Swimming together in a cyber soup

Published:  July 1, 2015
Nick Rudenno

Nick Rudenno, creative director at Nowhere Famous laments the blurring of individual formats in design.

Feature image: Nowhere Famous studio mailer

Nowhere Famous studio T-shirt

Nowhere Famous studio T-shirt

Since a very early, pre-internet age, I’ve been obsessed with computers. Watching on as my dad battled with DOS, where yelling expletives alongside terms like ‘CD’ and ‘C:’ was commonplace. It was a frustrating, B&W, text-based doorway to a world of pixelated colour and animation that rarely worked.

There were no forums, wikis or blogs chronicling the frustrations and musings of others; the computer was (for the most part) an endpoint – a device reserved for nerds and gamers alike, not yet co-opted by the masses. If something broke, you had to reach for a printed manual. Wanted news about that new piece of tech called a CD-ROM drive? You had to read a magazine. I’ll skip the rest of the technological history lesson, but my point is, there was a line where the physical came to an end and digital began. There was a permanence to content that came with a certain level of risk. Once you put something out, it was there to stay. Today, that line could not be less permanent or more blurred.

Formats have very quickly bled into one another, with some being left behind, and others rising to take their place. Things we used to collect now sit as ones and zeros in a cloud that we merely subscribe to. We’ve traded ownership for a smattering of ads in between songs, and abandoned a more complete experience for convenience. Searching through a CD store for something undiscovered, holding the case and inspecting the artwork were all part of an experience that went beyond listening. Your music collection defined you and your social niche. Adding something new to it was a risk, hopefully not met with a disapproving look from a peer while thumbing through the pockets of your Case Logic sleeve. In all honesty, mine was exclusively Metallica. My pigheaded devotion to their dulcet tones was plain to see, but I was proud of it. Now you can be a fan of anyone at any time and without forfeiting your time, money or even social status. Yes, my narrow-minded younger self may have benefited from exposure to more than a screaming Hetfield, but now we are all swimming together in one big homogenised cyber soup. It’s safe, it’s warm and it means we rarely need to take risks.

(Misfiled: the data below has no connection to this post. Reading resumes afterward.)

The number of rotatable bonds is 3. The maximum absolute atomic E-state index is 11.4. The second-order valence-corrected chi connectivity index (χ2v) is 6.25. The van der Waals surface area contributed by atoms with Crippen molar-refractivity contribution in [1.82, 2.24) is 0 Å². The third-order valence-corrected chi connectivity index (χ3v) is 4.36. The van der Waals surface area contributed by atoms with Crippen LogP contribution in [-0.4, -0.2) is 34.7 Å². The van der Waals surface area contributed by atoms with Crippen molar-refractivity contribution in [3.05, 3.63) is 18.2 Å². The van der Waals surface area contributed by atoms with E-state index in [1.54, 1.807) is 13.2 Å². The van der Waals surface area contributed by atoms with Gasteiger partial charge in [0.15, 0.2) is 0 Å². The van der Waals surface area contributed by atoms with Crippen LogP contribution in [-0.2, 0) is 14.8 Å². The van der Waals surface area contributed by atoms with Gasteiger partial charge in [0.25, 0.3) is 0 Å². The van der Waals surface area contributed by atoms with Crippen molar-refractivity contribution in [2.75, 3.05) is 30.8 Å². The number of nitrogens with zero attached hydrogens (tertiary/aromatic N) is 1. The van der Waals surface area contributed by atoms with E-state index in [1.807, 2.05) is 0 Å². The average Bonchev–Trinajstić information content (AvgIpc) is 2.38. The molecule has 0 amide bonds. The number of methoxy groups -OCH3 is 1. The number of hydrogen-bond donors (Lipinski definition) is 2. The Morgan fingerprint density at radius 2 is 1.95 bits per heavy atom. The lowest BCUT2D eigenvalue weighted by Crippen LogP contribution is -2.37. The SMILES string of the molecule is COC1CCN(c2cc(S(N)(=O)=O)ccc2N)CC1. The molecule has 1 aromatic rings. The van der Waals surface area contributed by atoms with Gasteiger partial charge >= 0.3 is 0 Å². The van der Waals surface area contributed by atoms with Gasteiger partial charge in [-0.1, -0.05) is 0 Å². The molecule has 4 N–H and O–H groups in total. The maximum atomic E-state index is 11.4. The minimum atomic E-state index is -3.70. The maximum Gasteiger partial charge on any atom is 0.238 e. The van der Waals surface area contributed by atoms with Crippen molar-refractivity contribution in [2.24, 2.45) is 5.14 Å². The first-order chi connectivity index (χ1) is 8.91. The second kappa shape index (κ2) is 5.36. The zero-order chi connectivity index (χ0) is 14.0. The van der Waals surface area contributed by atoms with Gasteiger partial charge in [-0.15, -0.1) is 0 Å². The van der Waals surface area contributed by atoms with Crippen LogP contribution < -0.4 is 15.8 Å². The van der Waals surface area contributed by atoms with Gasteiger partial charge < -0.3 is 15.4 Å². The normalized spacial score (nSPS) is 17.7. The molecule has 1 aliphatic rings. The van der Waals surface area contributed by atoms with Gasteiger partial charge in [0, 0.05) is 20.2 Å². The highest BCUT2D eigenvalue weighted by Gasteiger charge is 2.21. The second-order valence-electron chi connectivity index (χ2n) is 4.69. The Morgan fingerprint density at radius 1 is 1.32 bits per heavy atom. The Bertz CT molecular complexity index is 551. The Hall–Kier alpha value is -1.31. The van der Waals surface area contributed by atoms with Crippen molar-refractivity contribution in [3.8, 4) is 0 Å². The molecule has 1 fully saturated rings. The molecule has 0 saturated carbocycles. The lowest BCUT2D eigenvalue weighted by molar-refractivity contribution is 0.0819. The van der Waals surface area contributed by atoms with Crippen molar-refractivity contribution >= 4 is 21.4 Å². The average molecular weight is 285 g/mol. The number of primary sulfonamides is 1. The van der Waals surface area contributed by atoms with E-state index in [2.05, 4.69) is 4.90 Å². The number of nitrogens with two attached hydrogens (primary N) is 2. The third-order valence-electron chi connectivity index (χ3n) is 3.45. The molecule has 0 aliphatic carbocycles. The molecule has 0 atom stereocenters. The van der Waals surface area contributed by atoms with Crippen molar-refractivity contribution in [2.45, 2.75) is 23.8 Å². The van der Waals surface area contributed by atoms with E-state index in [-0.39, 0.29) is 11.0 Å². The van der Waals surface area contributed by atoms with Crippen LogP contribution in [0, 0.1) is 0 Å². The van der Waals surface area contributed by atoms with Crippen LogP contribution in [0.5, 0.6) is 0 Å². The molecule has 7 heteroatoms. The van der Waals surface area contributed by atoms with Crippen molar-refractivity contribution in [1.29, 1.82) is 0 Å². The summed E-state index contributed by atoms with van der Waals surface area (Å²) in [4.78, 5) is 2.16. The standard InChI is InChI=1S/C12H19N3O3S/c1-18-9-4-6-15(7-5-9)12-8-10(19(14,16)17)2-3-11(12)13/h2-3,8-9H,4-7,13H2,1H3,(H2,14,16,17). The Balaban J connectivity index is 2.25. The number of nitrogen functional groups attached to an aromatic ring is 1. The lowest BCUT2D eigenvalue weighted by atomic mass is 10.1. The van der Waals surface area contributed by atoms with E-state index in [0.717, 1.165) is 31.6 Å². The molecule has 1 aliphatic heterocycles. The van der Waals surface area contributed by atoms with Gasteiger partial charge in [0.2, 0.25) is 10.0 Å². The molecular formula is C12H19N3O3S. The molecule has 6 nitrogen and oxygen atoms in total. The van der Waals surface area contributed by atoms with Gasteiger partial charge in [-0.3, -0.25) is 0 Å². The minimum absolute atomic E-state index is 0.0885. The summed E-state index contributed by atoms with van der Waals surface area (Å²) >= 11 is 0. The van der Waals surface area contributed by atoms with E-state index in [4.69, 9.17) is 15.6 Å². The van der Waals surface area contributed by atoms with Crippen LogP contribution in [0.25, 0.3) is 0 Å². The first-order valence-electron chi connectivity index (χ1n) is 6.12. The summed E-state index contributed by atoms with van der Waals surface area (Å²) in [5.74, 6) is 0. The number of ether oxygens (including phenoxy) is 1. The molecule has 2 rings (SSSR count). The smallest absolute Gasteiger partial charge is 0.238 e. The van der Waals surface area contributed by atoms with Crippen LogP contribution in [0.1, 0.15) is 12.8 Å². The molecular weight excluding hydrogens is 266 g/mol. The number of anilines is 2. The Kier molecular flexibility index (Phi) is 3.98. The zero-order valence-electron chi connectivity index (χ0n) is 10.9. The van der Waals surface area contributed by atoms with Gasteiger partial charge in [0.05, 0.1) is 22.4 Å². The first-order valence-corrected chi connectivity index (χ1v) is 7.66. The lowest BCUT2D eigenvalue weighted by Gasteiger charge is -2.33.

Our ability to consume or create is so unhindered that we often lap at the soup bowl without giving thought to whether we are communicating or consuming ideas in a way that really stimulates or nourishes us. Do we publish content because doing so is easy? Is our access to endless content reason enough to consume it? And what is it that we’re really looking for? At this point I’ll happily write ‘hypocrite’ on my own forehead as I’ve boarded the ship in pirate bay waters many times, but I feel we are losing sight of individual formats and holistic experiences under waves of content.

So where does this leave us as visual communicators? Merchants of risk! (Shotgun that as a band name by the way.) In this world where we apathetically consume but are unmoved to commit, it’s no wonder that companies are becoming increasingly wary of formats that can’t be quantified. We’ve all been there – holding a client’s hand as we discuss colour, form and function; agonising over positioning, demographics and font choice; running ideas past our loved ones to see whether they hold up in the eyes of our harshest critics. Investing emotionally in someone else’s dream to finally reach an endpoint where the outcome is a set of social media assets and a carefully crafted email signature. Print executions lying crushed on the studio floor. Environmental graphics deemed passé, heaven forbid we should set this newly established shining light in stone.

After all that, if it sounds like I’m bemoaning the existence of the internet, I’m not. The web has never been a more beautiful and accessible place, with web fonts and HTML5 empowering even the most cynical print designer. Social media is a must for any self-respecting business; however, much like my younger self’s decision to listen exclusively to one band, the shift towards brands using online as their sole form of communication may be the biggest risk of all. The instant feedback that pixels and clicks provide may be easily quantified, but they rarely leave a lasting impression.

It’s a commercial reality of the industry we inhabit. But it doesn’t mean we can’t keep fighting the good fight, and certainly there are great communication designers out there who embrace all formats rather than depending on one, pushing clients towards investing in forms of communication that extend their message beyond the screen, and hopefully toward solutions that may elicit a smile and not just a scroll.


This piece first appeared in the June+July /networked issue of desktop. Click here to subscribe to the mag.



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